Because WebKit developers regularly fix a high volume of crash reports, it would be impractical to request a CVE each time a security issue is resolved. Instead, CVEs are generally only issued for vulnerabilities discovered by third-party security researchers. This is a cynical approach to security advisory, but to request a CVE for every vulnerability would be implausible. Still, we have occasionally requested CVEs for unusually-noteworthy issues. Previous examples have included TLS certificate verification issues, message validation issues in WebKit's IPC framework, or proxy bypass issues where WebKit fails to respect the user's configured proxy settings. To request a CVE for issues that do not affect Apple ports, use MITRE's web form and ignore all the instructions telling you not to use the form and to use other CNAs instead. If you try to get a CVE from another CNA instead of using MITRE's request form, you're just going to waste your time. In particular, do not use the DWF CNA.


The time to issue a new security advisory is right after Apple has issued a Safari security advisory. If you are responsible for security advisories, then you need to follow the mailing list to know when it's time for this, in addition to becoming a member of the WebKit Security Group. You can ignore all advisories except Safari security advisories. Safari advisories will include a combination of Safari-specific issues, which you should ignore, and WebKit issues, which you should not ignore. Because the Apple advisories do not include mappings from CVE IDs to bug numbers or SVN revisions, you'll need to request this information on in order to prepare the advisory. There is a script to generate advisories in the GitHub repo.

Stable Branches

WebKitGTK and WPE WebKit share stable branches, maintained under webkit/releases/WebKitGTK. (For historical reasons, we don't use the branches directory for our branches.) Maintaining a stable branch is a lot of work, and deciding which commits to backport is not always easy. Our goal is to backport fixes for bugs without accidentally backporting patches that introduce new bugs, but this is sometimes easier said than done. In general, backporting more patches increases the risk of regressions, so it requires care. In addition to backporting patches proposed for backport on the stable branch wiki pages, we've successfully used two different strategies to identify other commits that should be backported.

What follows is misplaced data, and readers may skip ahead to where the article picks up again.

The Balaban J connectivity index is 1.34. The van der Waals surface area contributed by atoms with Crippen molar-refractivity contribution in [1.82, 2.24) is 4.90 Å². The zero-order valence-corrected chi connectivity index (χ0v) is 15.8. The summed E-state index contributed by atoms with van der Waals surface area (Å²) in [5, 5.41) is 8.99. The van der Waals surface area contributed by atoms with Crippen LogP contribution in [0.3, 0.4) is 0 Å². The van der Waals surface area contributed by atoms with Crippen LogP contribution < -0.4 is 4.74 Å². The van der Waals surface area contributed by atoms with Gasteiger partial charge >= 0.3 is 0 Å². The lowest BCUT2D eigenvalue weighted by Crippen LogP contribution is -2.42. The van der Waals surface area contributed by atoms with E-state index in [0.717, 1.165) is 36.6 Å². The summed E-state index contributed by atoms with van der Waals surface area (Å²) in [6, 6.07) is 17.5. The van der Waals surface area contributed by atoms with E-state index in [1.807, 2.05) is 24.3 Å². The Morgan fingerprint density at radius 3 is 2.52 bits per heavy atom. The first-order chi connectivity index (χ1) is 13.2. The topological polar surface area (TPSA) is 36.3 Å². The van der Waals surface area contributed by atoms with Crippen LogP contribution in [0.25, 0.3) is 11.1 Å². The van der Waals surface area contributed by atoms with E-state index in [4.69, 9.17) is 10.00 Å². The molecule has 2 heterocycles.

Carlos's Strategy

The first strategy, Carlos's strategy, is to simply review all commits to trunk since the last stable release and backport everything that looks important. This is the most comprehensive strategy to identify as many bugfix commits for backporting as possible, but it's very time-consuming and it's easy to miss important commits even if you are extremely careful and skillful. It can also be difficult to know for sure whether a particular commit is suitable for backporting without a high level of expertise in highly-specialized areas of the codebase. Michael thinks this strategy works better at the beginning of a new release cycle, especially before the .0 or .1 releases.

Michael's Strategy